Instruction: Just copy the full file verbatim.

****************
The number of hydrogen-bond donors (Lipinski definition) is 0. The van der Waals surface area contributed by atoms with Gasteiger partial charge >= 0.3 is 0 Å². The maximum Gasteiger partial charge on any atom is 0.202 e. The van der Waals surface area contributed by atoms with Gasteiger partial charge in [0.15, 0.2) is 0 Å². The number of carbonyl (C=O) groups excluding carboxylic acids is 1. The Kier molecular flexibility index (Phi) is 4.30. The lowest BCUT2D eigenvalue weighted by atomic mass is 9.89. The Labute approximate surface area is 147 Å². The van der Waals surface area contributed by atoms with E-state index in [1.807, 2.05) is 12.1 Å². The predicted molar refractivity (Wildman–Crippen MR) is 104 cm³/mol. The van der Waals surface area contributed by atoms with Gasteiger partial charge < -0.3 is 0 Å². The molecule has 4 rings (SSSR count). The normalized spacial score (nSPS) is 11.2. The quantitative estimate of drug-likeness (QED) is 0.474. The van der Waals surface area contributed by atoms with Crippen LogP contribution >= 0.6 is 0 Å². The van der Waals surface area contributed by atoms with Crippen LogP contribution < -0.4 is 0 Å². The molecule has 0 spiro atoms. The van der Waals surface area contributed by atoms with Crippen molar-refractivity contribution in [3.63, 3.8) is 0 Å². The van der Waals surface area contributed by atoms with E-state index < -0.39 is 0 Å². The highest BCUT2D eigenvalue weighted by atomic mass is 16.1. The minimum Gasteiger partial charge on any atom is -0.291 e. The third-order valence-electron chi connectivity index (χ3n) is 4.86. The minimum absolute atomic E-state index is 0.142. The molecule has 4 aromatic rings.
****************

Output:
The number of hydrogen-bond donors (Lipinski definition) is 0. The van der Waals surface area contributed by atoms with Gasteiger partial charge >= 0.3 is 0 Å². The maximum Gasteiger partial charge on any atom is 0.202 e. The van der Waals surface area contributed by atoms with Gasteiger partial charge in [0.15, 0.2) is 0 Å². The number of carbonyl (C=O) groups excluding carboxylic acids is 1. The Kier molecular flexibility index (Phi) is 4.30. The lowest BCUT2D eigenvalue weighted by atomic mass is 9.89. The Labute approximate surface area is 147 Å². The van der Waals surface area contributed by atoms with E-state index in [1.807, 2.05) is 12.1 Å². The predicted molar refractivity (Wildman–Crippen MR) is 104 cm³/mol. The van der Waals surface area contributed by atoms with Gasteiger partial charge < -0.3 is 0 Å². The molecule has 4 rings (SSSR count). The normalized spacial score (nSPS) is 11.2. The quantitative estimate of drug-likeness (QED) is 0.474. The van der Waals surface area contributed by atoms with Crippen LogP contribution >= 0.6 is 0 Å². The van der Waals surface area contributed by atoms with Crippen LogP contribution < -0.4 is 0 Å². The molecule has 0 spiro atoms. The van der Waals surface area contributed by atoms with Crippen molar-refractivity contribution in [3.63, 3.8) is 0 Å². The van der Waals surface area contributed by atoms with E-state index < -0.39 is 0 Å². The highest BCUT2D eigenvalue weighted by atomic mass is 16.1. The minimum Gasteiger partial charge on any atom is -0.291 e. The third-order valence-electron chi connectivity index (χ3n) is 4.86. The minimum absolute atomic E-state index is 0.142. The molecule has 4 aromatic rings.